The pressure-cooker bomb: anatomy of a maiming machine
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IVAN SEMENIUK and TONIA COWAN
The Globe and Mail
Innocuous as it is insidious, the pressure-cooker bomb has risen in prominence since 2001 both because of its effectiveness and the easy availability of its components.
It has turned up in attacks and foiled plots from Nepal to New York, but it was in 2004 when it caught the attention of the U.S. Department of Homeland Security. That year, the department issued a bulletin warning that the conversion of kitchen pressure cookers into improvised explosive devices was “a technique commonly taught in Afghan terrorist training camps.”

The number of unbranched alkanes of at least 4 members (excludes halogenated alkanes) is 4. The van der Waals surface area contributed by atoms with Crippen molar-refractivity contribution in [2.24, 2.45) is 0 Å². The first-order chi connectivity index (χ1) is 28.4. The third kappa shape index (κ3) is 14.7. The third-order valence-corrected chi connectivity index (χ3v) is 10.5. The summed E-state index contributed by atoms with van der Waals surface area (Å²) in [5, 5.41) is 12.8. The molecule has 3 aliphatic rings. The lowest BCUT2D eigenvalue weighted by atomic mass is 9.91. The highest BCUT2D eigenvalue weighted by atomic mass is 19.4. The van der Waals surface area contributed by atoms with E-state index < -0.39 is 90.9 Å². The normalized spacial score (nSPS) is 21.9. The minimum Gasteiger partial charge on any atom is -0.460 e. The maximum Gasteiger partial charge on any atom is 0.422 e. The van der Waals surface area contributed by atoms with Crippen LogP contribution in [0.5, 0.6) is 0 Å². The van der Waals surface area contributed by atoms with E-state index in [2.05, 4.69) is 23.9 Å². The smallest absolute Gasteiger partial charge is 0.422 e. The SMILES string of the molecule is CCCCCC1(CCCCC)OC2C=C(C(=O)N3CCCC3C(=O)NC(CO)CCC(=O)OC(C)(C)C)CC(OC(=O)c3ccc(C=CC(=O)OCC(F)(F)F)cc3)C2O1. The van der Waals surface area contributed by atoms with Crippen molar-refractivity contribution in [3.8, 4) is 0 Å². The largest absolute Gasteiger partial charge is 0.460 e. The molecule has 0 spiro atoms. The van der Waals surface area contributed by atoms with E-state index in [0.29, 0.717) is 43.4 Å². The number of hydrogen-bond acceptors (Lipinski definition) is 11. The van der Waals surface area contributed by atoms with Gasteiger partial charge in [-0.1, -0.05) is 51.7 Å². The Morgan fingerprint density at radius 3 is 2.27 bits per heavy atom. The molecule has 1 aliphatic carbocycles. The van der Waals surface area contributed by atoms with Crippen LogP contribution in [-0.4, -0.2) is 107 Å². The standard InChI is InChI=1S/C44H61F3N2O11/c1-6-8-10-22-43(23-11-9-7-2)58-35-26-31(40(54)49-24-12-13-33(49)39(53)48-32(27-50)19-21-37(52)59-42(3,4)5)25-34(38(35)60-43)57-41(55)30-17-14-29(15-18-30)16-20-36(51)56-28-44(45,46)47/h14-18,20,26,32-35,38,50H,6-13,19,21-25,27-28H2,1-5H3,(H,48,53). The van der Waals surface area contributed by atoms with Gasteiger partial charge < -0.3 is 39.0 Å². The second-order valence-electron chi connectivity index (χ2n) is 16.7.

Since then, instructions on how to create such devices have been widely circulated online.